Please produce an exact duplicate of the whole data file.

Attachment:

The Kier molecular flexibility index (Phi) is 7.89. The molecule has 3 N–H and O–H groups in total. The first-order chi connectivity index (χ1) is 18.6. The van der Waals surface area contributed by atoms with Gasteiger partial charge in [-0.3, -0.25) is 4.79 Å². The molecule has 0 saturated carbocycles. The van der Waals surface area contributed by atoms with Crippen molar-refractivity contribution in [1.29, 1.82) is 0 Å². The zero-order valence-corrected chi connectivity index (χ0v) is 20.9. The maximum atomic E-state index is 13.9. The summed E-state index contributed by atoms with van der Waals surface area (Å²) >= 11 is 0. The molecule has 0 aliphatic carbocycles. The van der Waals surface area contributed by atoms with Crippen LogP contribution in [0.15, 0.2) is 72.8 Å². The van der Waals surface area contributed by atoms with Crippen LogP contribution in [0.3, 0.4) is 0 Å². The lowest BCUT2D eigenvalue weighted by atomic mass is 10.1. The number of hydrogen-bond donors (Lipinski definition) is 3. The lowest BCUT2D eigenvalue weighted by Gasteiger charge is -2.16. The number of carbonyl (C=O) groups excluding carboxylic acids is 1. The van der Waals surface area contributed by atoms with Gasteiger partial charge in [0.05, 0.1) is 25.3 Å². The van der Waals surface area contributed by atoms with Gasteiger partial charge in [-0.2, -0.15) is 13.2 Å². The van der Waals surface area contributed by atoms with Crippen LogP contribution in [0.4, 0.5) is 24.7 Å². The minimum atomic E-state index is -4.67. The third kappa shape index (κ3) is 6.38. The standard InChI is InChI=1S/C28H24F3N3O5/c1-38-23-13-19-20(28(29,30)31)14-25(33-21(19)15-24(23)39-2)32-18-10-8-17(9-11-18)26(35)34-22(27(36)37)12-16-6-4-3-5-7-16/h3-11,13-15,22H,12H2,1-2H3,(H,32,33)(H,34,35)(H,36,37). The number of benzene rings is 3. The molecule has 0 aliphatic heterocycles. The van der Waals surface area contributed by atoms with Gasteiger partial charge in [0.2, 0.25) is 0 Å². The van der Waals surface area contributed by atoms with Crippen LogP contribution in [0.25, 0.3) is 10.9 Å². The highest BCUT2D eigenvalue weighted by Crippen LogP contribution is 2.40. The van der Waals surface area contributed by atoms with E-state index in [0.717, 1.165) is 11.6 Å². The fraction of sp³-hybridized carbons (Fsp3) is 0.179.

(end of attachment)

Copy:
The Kier molecular flexibility index (Phi) is 7.89. The molecule has 3 N–H and O–H groups in total. The first-order chi connectivity index (χ1) is 18.6. The van der Waals surface area contributed by atoms with Gasteiger partial charge in [-0.3, -0.25) is 4.79 Å². The molecule has 0 saturated carbocycles. The van der Waals surface area contributed by atoms with Crippen molar-refractivity contribution in [1.29, 1.82) is 0 Å². The zero-order valence-corrected chi connectivity index (χ0v) is 20.9. The maximum atomic E-state index is 13.9. The summed E-state index contributed by atoms with van der Waals surface area (Å²) >= 11 is 0. The molecule has 0 aliphatic carbocycles. The van der Waals surface area contributed by atoms with Crippen LogP contribution in [0.15, 0.2) is 72.8 Å². The van der Waals surface area contributed by atoms with Crippen LogP contribution in [0.3, 0.4) is 0 Å². The lowest BCUT2D eigenvalue weighted by atomic mass is 10.1. The number of hydrogen-bond donors (Lipinski definition) is 3. The lowest BCUT2D eigenvalue weighted by Gasteiger charge is -2.16. The number of carbonyl (C=O) groups excluding carboxylic acids is 1. The van der Waals surface area contributed by atoms with Gasteiger partial charge in [0.05, 0.1) is 25.3 Å². The van der Waals surface area contributed by atoms with Gasteiger partial charge in [-0.2, -0.15) is 13.2 Å². The van der Waals surface area contributed by atoms with Crippen LogP contribution in [0.4, 0.5) is 24.7 Å². The minimum atomic E-state index is -4.67. The third kappa shape index (κ3) is 6.38. The standard InChI is InChI=1S/C28H24F3N3O5/c1-38-23-13-19-20(28(29,30)31)14-25(33-21(19)15-24(23)39-2)32-18-10-8-17(9-11-18)26(35)34-22(27(36)37)12-16-6-4-3-5-7-16/h3-11,13-15,22H,12H2,1-2H3,(H,32,33)(H,34,35)(H,36,37). The number of benzene rings is 3. The molecule has 0 aliphatic heterocycles. The van der Waals surface area contributed by atoms with Gasteiger partial charge in [0.2, 0.25) is 0 Å². The van der Waals surface area contributed by atoms with Crippen LogP contribution in [0.25, 0.3) is 10.9 Å². The highest BCUT2D eigenvalue weighted by Crippen LogP contribution is 2.40. The van der Waals surface area contributed by atoms with E-state index in [0.717, 1.165) is 11.6 Å². The fraction of sp³-hybridized carbons (Fsp3) is 0.179.